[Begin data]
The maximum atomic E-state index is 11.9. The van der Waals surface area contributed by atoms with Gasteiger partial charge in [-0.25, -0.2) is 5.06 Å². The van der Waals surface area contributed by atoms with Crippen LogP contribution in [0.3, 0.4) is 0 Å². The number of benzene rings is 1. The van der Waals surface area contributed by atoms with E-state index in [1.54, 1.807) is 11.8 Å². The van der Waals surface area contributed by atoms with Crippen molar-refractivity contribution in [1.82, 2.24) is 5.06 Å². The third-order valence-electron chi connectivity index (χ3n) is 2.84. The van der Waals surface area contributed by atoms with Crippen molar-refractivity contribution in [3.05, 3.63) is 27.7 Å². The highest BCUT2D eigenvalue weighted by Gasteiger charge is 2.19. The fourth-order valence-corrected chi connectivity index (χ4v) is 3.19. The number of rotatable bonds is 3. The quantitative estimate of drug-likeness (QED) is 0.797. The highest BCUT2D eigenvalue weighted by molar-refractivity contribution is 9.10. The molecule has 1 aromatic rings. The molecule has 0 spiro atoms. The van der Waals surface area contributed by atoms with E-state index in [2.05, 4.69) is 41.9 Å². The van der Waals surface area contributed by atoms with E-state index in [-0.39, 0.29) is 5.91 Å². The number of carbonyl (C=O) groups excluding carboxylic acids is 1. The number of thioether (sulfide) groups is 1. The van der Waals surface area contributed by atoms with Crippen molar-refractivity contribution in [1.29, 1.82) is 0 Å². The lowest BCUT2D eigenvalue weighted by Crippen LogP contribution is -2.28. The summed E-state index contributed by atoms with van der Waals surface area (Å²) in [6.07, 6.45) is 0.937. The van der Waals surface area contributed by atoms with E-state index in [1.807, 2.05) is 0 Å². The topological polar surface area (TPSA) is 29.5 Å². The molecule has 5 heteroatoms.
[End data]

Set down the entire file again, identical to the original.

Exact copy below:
The maximum atomic E-state index is 11.9. The van der Waals surface area contributed by atoms with Gasteiger partial charge in [-0.25, -0.2) is 5.06 Å². The van der Waals surface area contributed by atoms with Crippen LogP contribution in [0.3, 0.4) is 0 Å². The number of benzene rings is 1. The van der Waals surface area contributed by atoms with E-state index in [1.54, 1.807) is 11.8 Å². The van der Waals surface area contributed by atoms with Crippen molar-refractivity contribution in [1.82, 2.24) is 5.06 Å². The third-order valence-electron chi connectivity index (χ3n) is 2.84. The van der Waals surface area contributed by atoms with Crippen molar-refractivity contribution in [3.05, 3.63) is 27.7 Å². The highest BCUT2D eigenvalue weighted by Gasteiger charge is 2.19. The fourth-order valence-corrected chi connectivity index (χ4v) is 3.19. The number of rotatable bonds is 3. The quantitative estimate of drug-likeness (QED) is 0.797. The highest BCUT2D eigenvalue weighted by molar-refractivity contribution is 9.10. The molecule has 1 aromatic rings. The molecule has 0 spiro atoms. The van der Waals surface area contributed by atoms with E-state index in [2.05, 4.69) is 41.9 Å². The van der Waals surface area contributed by atoms with E-state index in [-0.39, 0.29) is 5.91 Å². The number of carbonyl (C=O) groups excluding carboxylic acids is 1. The number of thioether (sulfide) groups is 1. The van der Waals surface area contributed by atoms with Crippen molar-refractivity contribution in [1.29, 1.82) is 0 Å². The lowest BCUT2D eigenvalue weighted by Crippen LogP contribution is -2.28. The summed E-state index contributed by atoms with van der Waals surface area (Å²) in [6.07, 6.45) is 0.937. The van der Waals surface area contributed by atoms with E-state index in [1.807, 2.05) is 0 Å². The topological polar surface area (TPSA) is 29.5 Å². The molecule has 5 heteroatoms.